Whilst you probably spend as much time as you can around horses and helping to spread the word about a kinder, gentle way to be with them, my role in this community mainly takes place from behind a desk. Running the website, writing emails, connecting with people and doing interviews. It probably sounds like torture to you but I love it!
Anyway, my only regular interactions with animals comes in the form of our friendly neighbourhood cat, better known as Timeshare.
Fortunately for us, he has been spending rather a lot of time with us lately, which has been lovely. As a result, I’ve had the opportunity to observe his patterns of behaviour and it’s been fascinating.
The generally accepted wisdom amongst the general public is that animals are dumb creatures, however both you and I know that is simply not the case, is it?
Now not being a cat myself, I can’t speak about Timeshare’s feline abilities, although I did see him fall backwards off the bed once and land in an embarrassed heap on the floor. That incident apart though, he does seem to catch his fair share of mice in the garden, so I presume he’s up to snuff when it comes to cat intelligence.
No, what I’m talking about is his ability to function in the human world. Don’t get me wrong, I’m not saying he can do crosswords and solve quadratic equations (who can?) but it’s his ability to coexist with us and still get what he wants. Let me give you some examples.
He now regularly sleeps overnight on the end of our bed. In the morning, I’m the first to rise but he never stirs. However, as soon as the bathroom door opens again, I hear the telltale thump of him jumping off the bed and the next thing I know he’s accompanying me down the stairs.
In other words, he has learned that there is no point getting up when I do otherwise he’s just waiting around, so he simply stays in bed until he hears the bathroom door and then he knows it’s time to get up and go outside.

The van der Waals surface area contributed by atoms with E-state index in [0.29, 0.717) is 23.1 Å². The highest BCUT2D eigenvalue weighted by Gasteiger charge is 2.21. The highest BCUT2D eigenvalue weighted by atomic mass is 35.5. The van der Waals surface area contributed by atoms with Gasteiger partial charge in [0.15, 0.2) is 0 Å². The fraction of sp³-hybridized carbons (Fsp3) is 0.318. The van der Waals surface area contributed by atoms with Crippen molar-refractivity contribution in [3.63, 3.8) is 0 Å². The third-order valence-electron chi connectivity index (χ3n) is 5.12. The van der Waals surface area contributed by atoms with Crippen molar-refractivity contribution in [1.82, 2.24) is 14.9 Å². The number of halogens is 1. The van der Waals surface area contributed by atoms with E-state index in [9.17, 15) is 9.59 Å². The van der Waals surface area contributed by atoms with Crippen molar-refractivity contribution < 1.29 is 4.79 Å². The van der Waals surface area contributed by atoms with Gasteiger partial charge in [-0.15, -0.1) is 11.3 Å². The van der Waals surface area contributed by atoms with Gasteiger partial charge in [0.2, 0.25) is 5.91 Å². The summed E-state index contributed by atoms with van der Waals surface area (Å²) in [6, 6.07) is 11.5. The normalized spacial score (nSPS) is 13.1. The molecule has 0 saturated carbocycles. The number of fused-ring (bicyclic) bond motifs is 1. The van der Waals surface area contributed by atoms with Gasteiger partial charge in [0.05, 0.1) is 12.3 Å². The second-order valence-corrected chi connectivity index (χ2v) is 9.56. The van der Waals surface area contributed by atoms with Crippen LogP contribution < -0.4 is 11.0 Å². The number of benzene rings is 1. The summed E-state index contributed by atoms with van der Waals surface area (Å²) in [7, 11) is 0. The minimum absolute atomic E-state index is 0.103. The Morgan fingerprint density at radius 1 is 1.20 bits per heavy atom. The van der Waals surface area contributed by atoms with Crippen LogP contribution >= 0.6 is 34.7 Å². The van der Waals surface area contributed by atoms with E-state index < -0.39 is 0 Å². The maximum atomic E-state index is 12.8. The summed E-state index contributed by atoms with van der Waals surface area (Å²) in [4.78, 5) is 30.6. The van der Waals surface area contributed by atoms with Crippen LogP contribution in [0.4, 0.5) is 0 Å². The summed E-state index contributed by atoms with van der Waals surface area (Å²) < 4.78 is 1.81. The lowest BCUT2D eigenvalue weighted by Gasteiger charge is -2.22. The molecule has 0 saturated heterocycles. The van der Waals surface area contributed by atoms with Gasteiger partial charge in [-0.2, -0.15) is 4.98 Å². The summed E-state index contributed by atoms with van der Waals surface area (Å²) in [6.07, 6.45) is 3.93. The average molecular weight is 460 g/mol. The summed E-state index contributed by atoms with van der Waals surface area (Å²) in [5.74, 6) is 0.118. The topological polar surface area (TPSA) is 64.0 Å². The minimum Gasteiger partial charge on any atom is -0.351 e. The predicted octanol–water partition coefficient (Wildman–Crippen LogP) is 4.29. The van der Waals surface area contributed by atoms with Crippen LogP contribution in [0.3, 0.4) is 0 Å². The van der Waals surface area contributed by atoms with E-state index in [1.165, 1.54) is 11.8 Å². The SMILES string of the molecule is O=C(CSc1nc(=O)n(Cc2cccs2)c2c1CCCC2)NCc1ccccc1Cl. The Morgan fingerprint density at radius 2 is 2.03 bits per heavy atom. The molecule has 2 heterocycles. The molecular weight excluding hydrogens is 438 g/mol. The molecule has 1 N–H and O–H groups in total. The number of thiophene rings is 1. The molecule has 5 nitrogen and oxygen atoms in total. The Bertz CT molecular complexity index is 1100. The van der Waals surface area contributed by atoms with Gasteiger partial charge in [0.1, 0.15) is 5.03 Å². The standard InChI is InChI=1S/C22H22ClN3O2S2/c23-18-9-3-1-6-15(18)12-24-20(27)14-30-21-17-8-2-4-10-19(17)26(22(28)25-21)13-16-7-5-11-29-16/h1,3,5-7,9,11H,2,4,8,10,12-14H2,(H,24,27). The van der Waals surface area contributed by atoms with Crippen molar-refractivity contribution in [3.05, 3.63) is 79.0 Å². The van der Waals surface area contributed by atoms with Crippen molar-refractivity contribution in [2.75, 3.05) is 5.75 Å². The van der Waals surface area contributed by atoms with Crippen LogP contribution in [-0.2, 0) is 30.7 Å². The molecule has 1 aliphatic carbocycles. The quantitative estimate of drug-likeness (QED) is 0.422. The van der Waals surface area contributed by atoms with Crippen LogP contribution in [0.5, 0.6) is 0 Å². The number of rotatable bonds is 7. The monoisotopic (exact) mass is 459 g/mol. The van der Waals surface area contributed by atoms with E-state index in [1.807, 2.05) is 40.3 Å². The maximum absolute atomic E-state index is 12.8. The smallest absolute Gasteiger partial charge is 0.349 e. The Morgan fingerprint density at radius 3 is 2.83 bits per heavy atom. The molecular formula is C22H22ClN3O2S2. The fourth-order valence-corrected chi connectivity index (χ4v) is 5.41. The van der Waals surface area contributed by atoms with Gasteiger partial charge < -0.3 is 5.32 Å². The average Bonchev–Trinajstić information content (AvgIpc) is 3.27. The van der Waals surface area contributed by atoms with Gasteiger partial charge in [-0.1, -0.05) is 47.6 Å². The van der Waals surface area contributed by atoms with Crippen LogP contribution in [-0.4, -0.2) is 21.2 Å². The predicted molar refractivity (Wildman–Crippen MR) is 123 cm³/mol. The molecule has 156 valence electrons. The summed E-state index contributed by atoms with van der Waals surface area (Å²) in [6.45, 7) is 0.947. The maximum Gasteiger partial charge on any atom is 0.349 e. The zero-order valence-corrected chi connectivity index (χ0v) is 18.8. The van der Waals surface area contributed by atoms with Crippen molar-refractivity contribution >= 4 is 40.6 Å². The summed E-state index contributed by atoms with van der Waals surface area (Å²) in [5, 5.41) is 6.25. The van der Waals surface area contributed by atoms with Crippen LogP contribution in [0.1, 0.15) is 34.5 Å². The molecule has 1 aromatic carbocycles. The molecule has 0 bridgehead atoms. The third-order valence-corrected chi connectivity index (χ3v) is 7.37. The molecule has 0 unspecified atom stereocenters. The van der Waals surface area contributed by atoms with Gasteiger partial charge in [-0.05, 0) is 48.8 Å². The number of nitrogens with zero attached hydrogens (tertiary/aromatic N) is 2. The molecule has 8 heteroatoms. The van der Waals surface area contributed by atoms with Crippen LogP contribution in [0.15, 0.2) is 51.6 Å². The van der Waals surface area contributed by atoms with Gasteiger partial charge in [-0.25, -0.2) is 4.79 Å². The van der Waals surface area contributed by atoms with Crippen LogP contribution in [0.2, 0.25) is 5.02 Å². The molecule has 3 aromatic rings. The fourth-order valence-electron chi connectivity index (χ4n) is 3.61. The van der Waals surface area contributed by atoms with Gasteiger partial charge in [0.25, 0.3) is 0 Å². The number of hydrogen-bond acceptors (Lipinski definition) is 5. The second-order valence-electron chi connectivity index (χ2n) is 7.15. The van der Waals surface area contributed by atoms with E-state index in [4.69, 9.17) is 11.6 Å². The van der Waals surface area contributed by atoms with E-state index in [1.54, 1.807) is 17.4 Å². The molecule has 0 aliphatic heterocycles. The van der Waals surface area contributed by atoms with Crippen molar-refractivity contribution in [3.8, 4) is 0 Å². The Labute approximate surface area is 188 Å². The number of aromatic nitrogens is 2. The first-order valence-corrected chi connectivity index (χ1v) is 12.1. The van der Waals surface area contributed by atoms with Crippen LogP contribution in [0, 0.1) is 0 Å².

If he wants to go out before that, he jumps onto the floor comes round to my side of the bed, miaows and then walks to the door. If that doesn’t get any response, he repeats the process until I get up.
Here’s another example. We don’t have a cat flap in the house and so he waits outside the patio doors at the back of the house until we see him and let him in. Sometimes this is just to say hello, sometimes it’s to seek out somewhere warm to sleep, and sometimes it’s because he’s hungry. And when it’s the latter, he heads straight straight for the cellar door and waits outside it as he knows that where we keep his food.
And these kinds of incidents happen way too often to be a coincidence. I watch him closely and can tell you that he is far from dumb. There’s a German word ‘Schlaumeier,’ which according to the dictionary translates as smart alec, wise guy or smarty-pants. But this is doing him an injustice, he is simply one smart pussycat.
Horses are equally as smart, as we know.
For example, my Father used to be a farmer and when he first started out, they still used horses instead of tractors (yes, we are both that old!). He had 2 horses, an old mare and a young gelding called Captain, who was not what you might call a ‘work horse’.
Dad tells the story about having to ‘harrow in’ some wheat seed and hooking Captain up to the harrow in order to do the job. Now normally, Dad would walk behind the equipment and use the reins to steer but on this particular day, Captain had decided that he didn’t feel much like working. So instead of simply walking behind, my Dad ended up having to remove the reins and drag Captain up and down the field by the bridle.
That was up until they got to the very last part of the job, which was to go round the outside of the field to go over the areas they missed when turning round. At which point, Captain took off like a greyhound with my Dad in hot pursuit trying to keep up! Captain knew precisely how it all worked and as soon as the end was in site, he couldn’t wait to finish off and get home as quick as possible. Dad says he was one smart horse.
So having heard all about Timeshare’s abilities and Captain’s exploits, I’m sure examples are already springing to mind of your horse’s ability to do and get what he/she wants. Yes?
If so, do tell! What situations can you recall which illustrate that you share your life with an equine ‘Schlaumeier?’
we'd love to read them!